Anyone who enters the space in which that person met their demise is doomed to fall victim to this malicious entity.
What that quote doesn't explain, however, is that the grudge is self perpetuating.
Though the curse begins with a singular, murderous supernatural force, the people killed are similarly cursed and kind, basically the grudges and ever expanding and seemingly unstoppable supernatural plague.
Theo Theo within the world of the grudge, This terrible curse began with the murder of a mother and child by a jealous husband slash father.
This particular narrative is, thankfully, a work of fiction, but the basic premise of the grudge doesn't draw heavily from Japanese tradition, history and popular culture.
The concept of eventual spirit is one that crops up in the traditions of countless civilizations and cultures from throughout history.
The caress of ancient Greece, telomeres of Roman mythology, the dybbuk of Jewish lore, the two tails that haunt northern India and Pakistan, Mexico's La Llorona.
We could go on all day in Japan.
There are actually a number of subtypes of vengeful spirits.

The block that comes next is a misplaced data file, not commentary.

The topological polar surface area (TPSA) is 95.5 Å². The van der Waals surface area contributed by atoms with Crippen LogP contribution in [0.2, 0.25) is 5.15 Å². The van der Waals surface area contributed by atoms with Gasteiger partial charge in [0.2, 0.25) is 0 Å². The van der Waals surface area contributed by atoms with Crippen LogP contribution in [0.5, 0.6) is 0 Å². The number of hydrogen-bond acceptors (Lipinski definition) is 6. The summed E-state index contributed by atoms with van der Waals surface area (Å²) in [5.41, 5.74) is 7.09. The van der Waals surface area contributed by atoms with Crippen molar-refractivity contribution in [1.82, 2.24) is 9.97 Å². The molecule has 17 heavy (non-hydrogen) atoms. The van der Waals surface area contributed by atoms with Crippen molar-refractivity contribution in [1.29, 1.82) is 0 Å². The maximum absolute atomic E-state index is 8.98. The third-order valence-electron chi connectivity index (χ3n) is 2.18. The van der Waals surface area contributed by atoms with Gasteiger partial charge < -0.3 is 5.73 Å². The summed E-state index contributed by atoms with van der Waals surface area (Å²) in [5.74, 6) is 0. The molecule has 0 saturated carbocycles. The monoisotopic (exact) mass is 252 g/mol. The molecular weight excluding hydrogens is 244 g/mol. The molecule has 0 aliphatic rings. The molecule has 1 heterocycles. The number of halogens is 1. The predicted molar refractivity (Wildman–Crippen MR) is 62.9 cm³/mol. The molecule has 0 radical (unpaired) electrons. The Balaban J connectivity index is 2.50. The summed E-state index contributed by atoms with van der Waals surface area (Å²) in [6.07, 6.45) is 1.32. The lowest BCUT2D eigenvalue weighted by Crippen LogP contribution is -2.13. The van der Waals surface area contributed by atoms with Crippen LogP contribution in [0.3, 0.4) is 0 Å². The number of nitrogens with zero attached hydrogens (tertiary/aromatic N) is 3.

If you know your Han ships and the sea Mona are inconsiderable mothers who lost their Children to war or famine and go to you, our martyred spirits of aristocrats.
In the grudge, however, the vengeful spirit in question is an on Rio.
This type of ghost is distinctly terrifying because it can cause direct harm to the living.
Its purpose is to right the wrongs that were done to it in life.
By taking the lives of those responsible, However, this vengeance often takes the form of natural disasters, which shows that the honor you isn't overly concerned with limiting its punishment to the guilty in Japanese tradition honor, you can typically be appeased through the willful writing of wrongs by the living or through Buddhist rites and prayer.
Unfortunately for the victims of the grudge, this particular curse seems to be a distinctly lethal and resilient breed of owner you.
There are numerous examples of owner you from Japanese folklore, but arguably the most famous such story, one which shares elements in common with the grudge is that of your Tsuchiya Qaida.
Interestingly enough, it's not actually a folk tale, but rather a Kabuki play written by two Idiot.